Since almost the start of the coronavirus pandemic, it's been seemingly impossible to go on social media or read the news without hearing about the adoption demand for animals - specifically rescue dogs.
The trend has, quite understandably, been touted as one of the few glimmers of hope in a very bleak year, but one local rescue organisation is worried about the eventual, post-COVID-19 upshot for all those animals.
"The demand is incredible. We're getting people calling from all over the state asking if these dogs (advertised on social media) are still available. It's insane the level of demand," the president of the Orange branch of the Animal Welfare League NSW (AWLNSW) Tina Pacey said.
Before COVID-19, the animals deemed "long term" fosters at the rescue were the pets that had been in their care for at least six months. Now, any dog that's still with them after four weeks is considered a "long term".
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Like many rescue charities, the AWLNSW Orange branch has been taken aback by the amount of applications they have received since the pandemic began, which was largely driven by so many people working from home.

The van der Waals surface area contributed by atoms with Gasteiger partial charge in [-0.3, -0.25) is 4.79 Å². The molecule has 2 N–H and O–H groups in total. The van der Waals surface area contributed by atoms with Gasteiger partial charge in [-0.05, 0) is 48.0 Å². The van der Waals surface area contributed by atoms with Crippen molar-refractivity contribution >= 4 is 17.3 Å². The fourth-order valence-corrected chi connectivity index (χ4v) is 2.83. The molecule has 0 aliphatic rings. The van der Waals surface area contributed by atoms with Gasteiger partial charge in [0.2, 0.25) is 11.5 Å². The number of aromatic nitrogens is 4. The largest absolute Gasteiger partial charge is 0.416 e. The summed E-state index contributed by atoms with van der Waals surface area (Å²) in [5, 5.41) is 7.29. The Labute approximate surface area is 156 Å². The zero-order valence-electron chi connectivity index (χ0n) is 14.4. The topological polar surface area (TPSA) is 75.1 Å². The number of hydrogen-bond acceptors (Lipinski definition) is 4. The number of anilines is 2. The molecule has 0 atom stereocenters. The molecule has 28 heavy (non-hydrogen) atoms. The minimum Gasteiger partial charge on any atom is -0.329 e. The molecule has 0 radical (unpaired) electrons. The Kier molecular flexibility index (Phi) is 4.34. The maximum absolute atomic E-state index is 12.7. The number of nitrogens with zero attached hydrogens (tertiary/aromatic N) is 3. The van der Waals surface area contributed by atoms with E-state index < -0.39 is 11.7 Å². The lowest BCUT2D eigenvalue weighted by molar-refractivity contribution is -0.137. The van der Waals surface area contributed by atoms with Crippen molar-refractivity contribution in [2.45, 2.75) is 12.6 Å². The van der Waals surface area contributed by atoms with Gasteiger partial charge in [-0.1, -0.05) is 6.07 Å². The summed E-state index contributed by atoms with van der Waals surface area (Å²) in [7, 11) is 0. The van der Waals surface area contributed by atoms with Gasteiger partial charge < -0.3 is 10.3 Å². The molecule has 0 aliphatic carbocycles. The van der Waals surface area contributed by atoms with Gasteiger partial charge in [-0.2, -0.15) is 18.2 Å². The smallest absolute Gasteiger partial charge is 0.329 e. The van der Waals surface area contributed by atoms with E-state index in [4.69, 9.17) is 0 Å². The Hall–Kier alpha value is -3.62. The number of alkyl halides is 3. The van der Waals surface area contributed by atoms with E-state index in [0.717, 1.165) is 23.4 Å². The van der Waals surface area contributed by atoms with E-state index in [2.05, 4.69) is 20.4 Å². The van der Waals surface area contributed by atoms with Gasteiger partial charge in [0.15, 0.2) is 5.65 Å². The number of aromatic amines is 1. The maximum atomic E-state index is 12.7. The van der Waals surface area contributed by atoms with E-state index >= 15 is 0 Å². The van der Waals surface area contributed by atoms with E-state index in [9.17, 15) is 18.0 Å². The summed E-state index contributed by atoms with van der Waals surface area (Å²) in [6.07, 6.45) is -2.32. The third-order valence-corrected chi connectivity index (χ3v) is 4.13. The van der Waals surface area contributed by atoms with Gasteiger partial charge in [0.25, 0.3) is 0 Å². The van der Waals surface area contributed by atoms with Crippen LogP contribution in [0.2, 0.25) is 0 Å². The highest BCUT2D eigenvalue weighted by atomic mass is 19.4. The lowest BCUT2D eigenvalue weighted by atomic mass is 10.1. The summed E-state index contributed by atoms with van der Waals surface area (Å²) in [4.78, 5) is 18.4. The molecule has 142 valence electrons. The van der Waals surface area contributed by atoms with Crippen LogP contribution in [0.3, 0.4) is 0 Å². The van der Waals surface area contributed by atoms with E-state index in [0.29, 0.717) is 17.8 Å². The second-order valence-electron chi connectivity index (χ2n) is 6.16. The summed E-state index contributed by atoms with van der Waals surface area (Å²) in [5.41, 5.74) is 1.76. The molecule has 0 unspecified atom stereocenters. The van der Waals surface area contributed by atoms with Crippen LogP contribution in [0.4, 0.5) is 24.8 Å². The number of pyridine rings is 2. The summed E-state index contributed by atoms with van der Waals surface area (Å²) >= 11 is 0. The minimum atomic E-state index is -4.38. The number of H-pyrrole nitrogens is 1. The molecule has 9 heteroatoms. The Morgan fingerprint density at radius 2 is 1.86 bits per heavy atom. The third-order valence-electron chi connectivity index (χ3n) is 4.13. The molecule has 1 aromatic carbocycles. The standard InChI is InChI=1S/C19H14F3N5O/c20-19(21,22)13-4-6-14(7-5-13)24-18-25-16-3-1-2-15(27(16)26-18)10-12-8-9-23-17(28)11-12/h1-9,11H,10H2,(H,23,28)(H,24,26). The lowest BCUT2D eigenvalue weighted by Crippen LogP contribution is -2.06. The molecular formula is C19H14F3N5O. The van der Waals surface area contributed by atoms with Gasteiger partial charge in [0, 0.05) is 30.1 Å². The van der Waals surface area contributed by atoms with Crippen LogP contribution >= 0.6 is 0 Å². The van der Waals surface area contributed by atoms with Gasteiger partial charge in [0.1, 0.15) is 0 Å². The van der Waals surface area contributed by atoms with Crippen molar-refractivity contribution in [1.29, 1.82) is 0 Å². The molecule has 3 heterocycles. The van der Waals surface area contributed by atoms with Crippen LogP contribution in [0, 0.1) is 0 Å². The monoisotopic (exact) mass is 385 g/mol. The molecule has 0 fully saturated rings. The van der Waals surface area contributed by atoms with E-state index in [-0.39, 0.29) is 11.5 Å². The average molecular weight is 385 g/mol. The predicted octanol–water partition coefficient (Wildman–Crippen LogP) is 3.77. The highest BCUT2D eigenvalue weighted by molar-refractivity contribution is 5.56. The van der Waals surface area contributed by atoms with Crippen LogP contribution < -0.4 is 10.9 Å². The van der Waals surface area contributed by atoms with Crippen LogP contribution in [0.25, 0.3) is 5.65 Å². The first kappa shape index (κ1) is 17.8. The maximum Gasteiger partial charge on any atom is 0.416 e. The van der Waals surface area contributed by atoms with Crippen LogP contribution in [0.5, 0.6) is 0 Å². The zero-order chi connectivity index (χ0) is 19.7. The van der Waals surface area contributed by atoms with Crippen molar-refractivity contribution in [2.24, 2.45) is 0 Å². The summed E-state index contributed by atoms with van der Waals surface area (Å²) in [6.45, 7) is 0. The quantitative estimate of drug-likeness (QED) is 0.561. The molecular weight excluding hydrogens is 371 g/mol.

But now their thoughts are turning to what happens once people begin to return to work and separation anxiety plus other behavioural issues float to the surface.
"There's that concern that once covid's over that there will be an increase in surrenders," Ms Pacey said.
"It's great that they're all getting adopted but we want them to stay adopted."
To try and mitigate the fall-out from the current COVID-19 dog demand, the Orange-based rescue is trying to encourage dog owners to start preparing for when they do return to work.
"We recommend during covid (that owners take dogs to) doggie day-care to help them socialise while you're at work. We also recommend pet-sitters," Ms Pacey said.
"We're really stressing that you need to leave them at home on a regular basis so that they're used to it when you do go back to work."
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Tilly, the bull arab cross, is one of the few dogs that has been in AWLNSW Orange's care for a full week, but that's only because she's not yet ready for adoption.
As a very timid dog who is quite scared of men, the charity wants to work with her for a bit longer to help boost her confidence, while also ensuring she goes to the most suitable home.
"She's come a long way in a week," Ms Pacey said. "She's an absolute sweetheart."
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